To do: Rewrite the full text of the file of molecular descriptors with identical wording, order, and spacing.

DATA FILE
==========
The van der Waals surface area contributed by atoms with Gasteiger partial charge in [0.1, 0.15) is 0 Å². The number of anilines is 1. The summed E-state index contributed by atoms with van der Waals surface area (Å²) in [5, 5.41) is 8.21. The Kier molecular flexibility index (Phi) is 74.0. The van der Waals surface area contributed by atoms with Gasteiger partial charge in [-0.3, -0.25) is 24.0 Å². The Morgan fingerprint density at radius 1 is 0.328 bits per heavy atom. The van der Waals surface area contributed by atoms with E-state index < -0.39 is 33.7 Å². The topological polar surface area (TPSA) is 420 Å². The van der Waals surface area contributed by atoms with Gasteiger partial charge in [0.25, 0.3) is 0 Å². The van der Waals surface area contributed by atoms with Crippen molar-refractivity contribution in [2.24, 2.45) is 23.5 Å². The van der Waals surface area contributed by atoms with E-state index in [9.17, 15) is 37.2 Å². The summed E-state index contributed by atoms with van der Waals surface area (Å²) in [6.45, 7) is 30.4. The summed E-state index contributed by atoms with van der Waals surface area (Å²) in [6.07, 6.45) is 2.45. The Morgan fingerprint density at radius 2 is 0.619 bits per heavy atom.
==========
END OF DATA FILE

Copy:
The van der Waals surface area contributed by atoms with Gasteiger partial charge in [0.1, 0.15) is 0 Å². The number of anilines is 1. The summed E-state index contributed by atoms with van der Waals surface area (Å²) in [5, 5.41) is 8.21. The Kier molecular flexibility index (Phi) is 74.0. The van der Waals surface area contributed by atoms with Gasteiger partial charge in [-0.3, -0.25) is 24.0 Å². The Morgan fingerprint density at radius 1 is 0.328 bits per heavy atom. The van der Waals surface area contributed by atoms with E-state index < -0.39 is 33.7 Å². The topological polar surface area (TPSA) is 420 Å². The van der Waals surface area contributed by atoms with Gasteiger partial charge in [0.25, 0.3) is 0 Å². The van der Waals surface area contributed by atoms with Crippen molar-refractivity contribution in [2.24, 2.45) is 23.5 Å². The van der Waals surface area contributed by atoms with E-state index in [9.17, 15) is 37.2 Å². The summed E-state index contributed by atoms with van der Waals surface area (Å²) in [6.45, 7) is 30.4. The summed E-state index contributed by atoms with van der Waals surface area (Å²) in [6.07, 6.45) is 2.45. The Morgan fingerprint density at radius 2 is 0.619 bits per heavy atom.